Tuesday, December 10, 2013
There are only two places along the Maine coast where you can tote your backpack to a remote ocean-view campsite for the night. One is Down East at the popular Cutler Coast Public Reserved Land, and the other is on the midcoast at Camden Hills State Park.
The summit of Bald Rock Mountain at Camden Hills State Park offers spectacular ocean views. There are two rustic shelters near the summit for overnight camping.
Carey Kish Photo
If this second spot wasn't particularly on your radar screen, well, you're not alone. I guess perhaps I just wasn't paying close enough attention -- until recently, that is, when I volunteered to do some field checking for Matt Heid, author of AMCs Best Backpacking in New England.
One of the featured backpack trips in the field guide is an overnight trek through the heart of the Camden Hills that includes ascents of Mount Megunticook (twice!) and Bald Rock Mountain, so I jumped at the chance to get out there and do the update.
Primitive camping is allowed at either of two lean-to shelters near the 1,200-foot summit of Bald Rock. There's also another option, a ski cabin in the middle of the park's backcountry.
The two shelters are located on the Bald Rock Trail, one a stone's throw north of the summit and the second a short hike beyond. Both sites have privies, but there is no water source so you'll have to pack in what you need. The shelters were built two decades ago by private groups, and as such are not maintained by the park.
I must say that the lean-tos are somewhat rustic. You can take that to mean that they leak. I can attest to this because when my wife and I visited on a rather showery day in early August, we experienced first-hand the not-so-good condition of the roof of each shelter.
That said, the situation isn't anything that can't be fixed by a Mainer with a smidgen of ingenuity. Yep, I'm talking about one of those ubiquitous blue tarps and a good hank of parachute cord to boot. Secure the tarp over the roof and you'll be good to go through the darnedest of rainstorms. Barring the blue tarp idea, you could opt to pitch a tent, which the park allows.
Either way, you'll be able to comfortably enjoy the place, a craggy mountaintop ridgeline with a gorgeous view eastward over Penobscot Bay to the islands of Islesboro, North Haven and Vinalhaven and a host of smaller islands all the way to Deer Isle and beyond. It's quite stunning, and it's right there at your lean-to's doorstep, so to speak. And come dawn you can grab your cup of joe and settle in to a front-row seat for a sublime Maine coast sunrise.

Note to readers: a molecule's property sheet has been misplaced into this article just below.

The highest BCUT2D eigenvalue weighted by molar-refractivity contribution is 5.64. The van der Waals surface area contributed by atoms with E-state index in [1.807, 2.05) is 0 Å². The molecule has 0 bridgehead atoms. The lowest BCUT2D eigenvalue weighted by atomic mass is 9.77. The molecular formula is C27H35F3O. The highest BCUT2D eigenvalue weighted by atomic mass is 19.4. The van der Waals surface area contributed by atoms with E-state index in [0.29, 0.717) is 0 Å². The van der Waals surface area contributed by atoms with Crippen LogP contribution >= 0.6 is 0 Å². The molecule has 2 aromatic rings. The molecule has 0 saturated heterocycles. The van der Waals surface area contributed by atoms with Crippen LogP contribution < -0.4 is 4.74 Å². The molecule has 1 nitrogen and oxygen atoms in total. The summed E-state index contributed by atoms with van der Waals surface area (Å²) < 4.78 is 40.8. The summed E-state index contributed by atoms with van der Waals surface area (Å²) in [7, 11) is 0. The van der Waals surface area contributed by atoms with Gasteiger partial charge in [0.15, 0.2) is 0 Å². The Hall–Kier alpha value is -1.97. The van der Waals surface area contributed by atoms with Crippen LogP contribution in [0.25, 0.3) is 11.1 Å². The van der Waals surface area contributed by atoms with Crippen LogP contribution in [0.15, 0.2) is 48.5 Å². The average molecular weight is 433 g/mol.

Then there's the ski cabin located at the junction of the Multi-Use and Slope trails. The Megunticook Ski Shelter, as it is known, is downright luxurious in the scheme of things. Inside the fully enclosed and very spacious structure are bunks for six, a stone fireplace and floor, three picnic tables, two chairs, a woodstove and beautiful pine walls. Lots of windows make the interior light and cheery. Outside there's two more picnic tables, a privy, and a woodshed chock full. Nearby Spring Brook is the water source. A night here would sure be good living, summer or winter.
Several variations for this trek are possible, but the book-recommended route leaves from the hiker's parking lot on Mount Battie Auto Road and combines the Nature, Megunticook, Adam's Lookout, Ridge, Slope, Multi-Use, Bald Rock, Frohock Mountain, Sky Blue, Zeke's, Jack Williams and Tablelands trails for an outstanding 13-mile, two-day loop.
Camping at the lean-tos is free (excepting the park user fee) and first-come, first-served. The ski cabin is $32.10 per night for six people, and advance reservations are mandatory. For more information and a map for planning your Camden Hills State Park backpacking adventure, visit www.parksandlands.com or call 236-3109.
Carey Kish of Bowdoin is an award-winning member of the New England Outdoor Writers Association. Send comments and hike suggestions to: